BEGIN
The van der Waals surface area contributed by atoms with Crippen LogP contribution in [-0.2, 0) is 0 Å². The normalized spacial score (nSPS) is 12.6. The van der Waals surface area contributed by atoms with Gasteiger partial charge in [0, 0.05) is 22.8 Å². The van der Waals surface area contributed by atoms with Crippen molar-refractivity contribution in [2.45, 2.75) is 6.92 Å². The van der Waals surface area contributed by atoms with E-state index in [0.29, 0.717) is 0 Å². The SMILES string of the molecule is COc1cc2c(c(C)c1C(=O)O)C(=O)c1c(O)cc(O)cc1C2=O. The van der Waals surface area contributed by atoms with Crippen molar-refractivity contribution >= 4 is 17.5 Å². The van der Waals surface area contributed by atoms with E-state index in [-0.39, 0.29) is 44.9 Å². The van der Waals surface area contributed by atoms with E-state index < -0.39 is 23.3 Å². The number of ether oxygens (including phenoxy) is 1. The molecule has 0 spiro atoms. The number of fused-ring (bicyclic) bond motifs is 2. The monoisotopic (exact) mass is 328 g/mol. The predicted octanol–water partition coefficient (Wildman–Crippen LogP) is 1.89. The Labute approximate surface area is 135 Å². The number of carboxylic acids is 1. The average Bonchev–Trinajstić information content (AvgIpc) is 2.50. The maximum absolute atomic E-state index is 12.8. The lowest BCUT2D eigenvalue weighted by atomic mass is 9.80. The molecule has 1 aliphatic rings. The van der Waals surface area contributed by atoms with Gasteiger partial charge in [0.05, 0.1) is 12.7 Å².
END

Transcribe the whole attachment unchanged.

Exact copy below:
The van der Waals surface area contributed by atoms with Crippen LogP contribution in [-0.2, 0) is 0 Å². The normalized spacial score (nSPS) is 12.6. The van der Waals surface area contributed by atoms with Gasteiger partial charge in [0, 0.05) is 22.8 Å². The van der Waals surface area contributed by atoms with Crippen molar-refractivity contribution in [2.45, 2.75) is 6.92 Å². The van der Waals surface area contributed by atoms with E-state index in [0.29, 0.717) is 0 Å². The SMILES string of the molecule is COc1cc2c(c(C)c1C(=O)O)C(=O)c1c(O)cc(O)cc1C2=O. The van der Waals surface area contributed by atoms with Crippen molar-refractivity contribution >= 4 is 17.5 Å². The van der Waals surface area contributed by atoms with E-state index in [-0.39, 0.29) is 44.9 Å². The van der Waals surface area contributed by atoms with E-state index < -0.39 is 23.3 Å². The number of ether oxygens (including phenoxy) is 1. The molecule has 0 spiro atoms. The number of fused-ring (bicyclic) bond motifs is 2. The monoisotopic (exact) mass is 328 g/mol. The predicted octanol–water partition coefficient (Wildman–Crippen LogP) is 1.89. The Labute approximate surface area is 135 Å². The number of carboxylic acids is 1. The average Bonchev–Trinajstić information content (AvgIpc) is 2.50. The maximum absolute atomic E-state index is 12.8. The lowest BCUT2D eigenvalue weighted by atomic mass is 9.80. The molecule has 1 aliphatic rings. The van der Waals surface area contributed by atoms with Gasteiger partial charge in [0.05, 0.1) is 12.7 Å².